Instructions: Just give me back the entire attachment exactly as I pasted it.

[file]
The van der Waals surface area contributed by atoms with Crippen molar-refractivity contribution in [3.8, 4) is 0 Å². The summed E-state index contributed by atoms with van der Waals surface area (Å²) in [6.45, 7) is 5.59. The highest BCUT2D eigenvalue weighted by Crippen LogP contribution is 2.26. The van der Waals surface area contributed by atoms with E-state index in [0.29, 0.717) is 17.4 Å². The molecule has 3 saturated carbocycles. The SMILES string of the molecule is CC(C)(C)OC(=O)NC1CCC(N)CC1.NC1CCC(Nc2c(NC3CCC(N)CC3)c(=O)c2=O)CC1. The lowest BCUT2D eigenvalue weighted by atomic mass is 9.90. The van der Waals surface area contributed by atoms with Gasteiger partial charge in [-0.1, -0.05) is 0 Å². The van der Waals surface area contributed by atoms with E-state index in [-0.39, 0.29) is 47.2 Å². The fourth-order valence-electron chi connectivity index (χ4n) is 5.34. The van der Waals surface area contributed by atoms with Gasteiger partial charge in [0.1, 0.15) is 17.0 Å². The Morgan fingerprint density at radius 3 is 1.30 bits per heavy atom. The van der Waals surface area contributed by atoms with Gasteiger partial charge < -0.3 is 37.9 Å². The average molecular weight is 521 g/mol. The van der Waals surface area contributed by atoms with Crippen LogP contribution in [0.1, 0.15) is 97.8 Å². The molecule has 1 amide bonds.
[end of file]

The van der Waals surface area contributed by atoms with Crippen molar-refractivity contribution in [3.8, 4) is 0 Å². The summed E-state index contributed by atoms with van der Waals surface area (Å²) in [6.45, 7) is 5.59. The highest BCUT2D eigenvalue weighted by Crippen LogP contribution is 2.26. The van der Waals surface area contributed by atoms with E-state index in [0.29, 0.717) is 17.4 Å². The molecule has 3 saturated carbocycles. The SMILES string of the molecule is CC(C)(C)OC(=O)NC1CCC(N)CC1.NC1CCC(Nc2c(NC3CCC(N)CC3)c(=O)c2=O)CC1. The lowest BCUT2D eigenvalue weighted by atomic mass is 9.90. The van der Waals surface area contributed by atoms with Gasteiger partial charge in [-0.1, -0.05) is 0 Å². The van der Waals surface area contributed by atoms with E-state index in [-0.39, 0.29) is 47.2 Å². The fourth-order valence-electron chi connectivity index (χ4n) is 5.34. The van der Waals surface area contributed by atoms with Gasteiger partial charge in [0.1, 0.15) is 17.0 Å². The Morgan fingerprint density at radius 3 is 1.30 bits per heavy atom. The van der Waals surface area contributed by atoms with Gasteiger partial charge < -0.3 is 37.9 Å². The average molecular weight is 521 g/mol. The van der Waals surface area contributed by atoms with Crippen LogP contribution in [0.1, 0.15) is 97.8 Å². The molecule has 1 amide bonds.